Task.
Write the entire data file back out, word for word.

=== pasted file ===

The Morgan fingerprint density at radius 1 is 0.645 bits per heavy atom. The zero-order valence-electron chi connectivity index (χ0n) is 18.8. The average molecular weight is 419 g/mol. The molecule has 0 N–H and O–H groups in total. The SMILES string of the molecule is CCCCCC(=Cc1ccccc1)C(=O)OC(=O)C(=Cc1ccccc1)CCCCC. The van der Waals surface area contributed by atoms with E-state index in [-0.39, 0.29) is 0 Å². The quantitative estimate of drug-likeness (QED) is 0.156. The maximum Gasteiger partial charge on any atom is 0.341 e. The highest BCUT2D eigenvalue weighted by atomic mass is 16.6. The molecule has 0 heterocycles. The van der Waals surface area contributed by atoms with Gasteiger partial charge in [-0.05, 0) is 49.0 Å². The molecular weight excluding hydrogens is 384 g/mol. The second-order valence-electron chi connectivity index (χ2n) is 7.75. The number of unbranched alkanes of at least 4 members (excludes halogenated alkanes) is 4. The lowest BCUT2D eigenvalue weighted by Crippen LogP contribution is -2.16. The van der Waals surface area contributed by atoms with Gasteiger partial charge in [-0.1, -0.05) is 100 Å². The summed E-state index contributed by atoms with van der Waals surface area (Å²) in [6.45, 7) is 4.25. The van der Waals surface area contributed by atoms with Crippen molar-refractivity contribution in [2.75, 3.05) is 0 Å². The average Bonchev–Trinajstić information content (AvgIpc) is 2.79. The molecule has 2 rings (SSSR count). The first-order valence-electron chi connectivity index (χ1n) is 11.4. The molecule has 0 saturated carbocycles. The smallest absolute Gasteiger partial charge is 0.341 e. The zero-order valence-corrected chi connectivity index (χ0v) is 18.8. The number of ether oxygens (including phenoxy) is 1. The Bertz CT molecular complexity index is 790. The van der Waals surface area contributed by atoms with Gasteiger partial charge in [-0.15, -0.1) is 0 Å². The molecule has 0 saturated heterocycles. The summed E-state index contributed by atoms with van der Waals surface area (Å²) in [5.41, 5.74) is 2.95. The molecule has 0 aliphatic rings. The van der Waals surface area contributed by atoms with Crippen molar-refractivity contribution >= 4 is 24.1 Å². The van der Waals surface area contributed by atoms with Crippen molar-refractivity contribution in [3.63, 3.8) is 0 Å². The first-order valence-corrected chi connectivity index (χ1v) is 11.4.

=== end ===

The Morgan fingerprint density at radius 1 is 0.645 bits per heavy atom. The zero-order valence-electron chi connectivity index (χ0n) is 18.8. The average molecular weight is 419 g/mol. The molecule has 0 N–H and O–H groups in total. The SMILES string of the molecule is CCCCCC(=Cc1ccccc1)C(=O)OC(=O)C(=Cc1ccccc1)CCCCC. The van der Waals surface area contributed by atoms with E-state index in [-0.39, 0.29) is 0 Å². The quantitative estimate of drug-likeness (QED) is 0.156. The maximum Gasteiger partial charge on any atom is 0.341 e. The highest BCUT2D eigenvalue weighted by atomic mass is 16.6. The molecule has 0 heterocycles. The van der Waals surface area contributed by atoms with Gasteiger partial charge in [-0.05, 0) is 49.0 Å². The molecular weight excluding hydrogens is 384 g/mol. The second-order valence-electron chi connectivity index (χ2n) is 7.75. The number of unbranched alkanes of at least 4 members (excludes halogenated alkanes) is 4. The lowest BCUT2D eigenvalue weighted by Crippen LogP contribution is -2.16. The van der Waals surface area contributed by atoms with Gasteiger partial charge in [-0.1, -0.05) is 100 Å². The summed E-state index contributed by atoms with van der Waals surface area (Å²) in [6.45, 7) is 4.25. The van der Waals surface area contributed by atoms with Crippen molar-refractivity contribution in [2.75, 3.05) is 0 Å². The average Bonchev–Trinajstić information content (AvgIpc) is 2.79. The molecule has 2 rings (SSSR count). The first-order valence-electron chi connectivity index (χ1n) is 11.4. The molecule has 0 saturated carbocycles. The smallest absolute Gasteiger partial charge is 0.341 e. The zero-order valence-corrected chi connectivity index (χ0v) is 18.8. The number of ether oxygens (including phenoxy) is 1. The Bertz CT molecular complexity index is 790. The van der Waals surface area contributed by atoms with Gasteiger partial charge in [-0.15, -0.1) is 0 Å². The molecule has 0 saturated heterocycles. The summed E-state index contributed by atoms with van der Waals surface area (Å²) in [5.41, 5.74) is 2.95. The molecule has 0 aliphatic rings. The van der Waals surface area contributed by atoms with Crippen molar-refractivity contribution >= 4 is 24.1 Å². The van der Waals surface area contributed by atoms with Crippen molar-refractivity contribution in [3.63, 3.8) is 0 Å². The first-order valence-corrected chi connectivity index (χ1v) is 11.4.